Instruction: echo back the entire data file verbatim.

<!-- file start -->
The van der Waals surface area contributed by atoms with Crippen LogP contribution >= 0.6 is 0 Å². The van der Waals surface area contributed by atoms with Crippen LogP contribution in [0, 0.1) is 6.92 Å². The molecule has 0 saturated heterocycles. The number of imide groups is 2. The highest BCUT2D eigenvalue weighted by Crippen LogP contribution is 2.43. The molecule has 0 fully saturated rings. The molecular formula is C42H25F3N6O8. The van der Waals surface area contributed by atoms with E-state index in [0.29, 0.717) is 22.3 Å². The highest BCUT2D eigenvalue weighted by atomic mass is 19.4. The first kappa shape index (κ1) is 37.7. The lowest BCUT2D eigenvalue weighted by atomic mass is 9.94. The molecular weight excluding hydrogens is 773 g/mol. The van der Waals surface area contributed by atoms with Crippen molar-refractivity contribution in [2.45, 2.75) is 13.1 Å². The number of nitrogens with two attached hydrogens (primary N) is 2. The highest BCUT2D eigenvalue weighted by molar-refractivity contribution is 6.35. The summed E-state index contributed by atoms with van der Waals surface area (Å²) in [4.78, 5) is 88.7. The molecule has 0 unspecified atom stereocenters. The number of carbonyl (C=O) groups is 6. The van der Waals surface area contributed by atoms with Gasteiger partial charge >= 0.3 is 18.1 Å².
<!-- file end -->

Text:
The van der Waals surface area contributed by atoms with Crippen LogP contribution >= 0.6 is 0 Å². The van der Waals surface area contributed by atoms with Crippen LogP contribution in [0, 0.1) is 6.92 Å². The molecule has 0 saturated heterocycles. The number of imide groups is 2. The highest BCUT2D eigenvalue weighted by Crippen LogP contribution is 2.43. The molecule has 0 fully saturated rings. The molecular formula is C42H25F3N6O8. The van der Waals surface area contributed by atoms with E-state index in [0.29, 0.717) is 22.3 Å². The highest BCUT2D eigenvalue weighted by atomic mass is 19.4. The first kappa shape index (κ1) is 37.7. The lowest BCUT2D eigenvalue weighted by atomic mass is 9.94. The molecular weight excluding hydrogens is 773 g/mol. The van der Waals surface area contributed by atoms with Crippen molar-refractivity contribution in [2.45, 2.75) is 13.1 Å². The number of nitrogens with two attached hydrogens (primary N) is 2. The highest BCUT2D eigenvalue weighted by molar-refractivity contribution is 6.35. The summed E-state index contributed by atoms with van der Waals surface area (Å²) in [4.78, 5) is 88.7. The molecule has 0 unspecified atom stereocenters. The number of carbonyl (C=O) groups is 6. The van der Waals surface area contributed by atoms with Gasteiger partial charge >= 0.3 is 18.1 Å².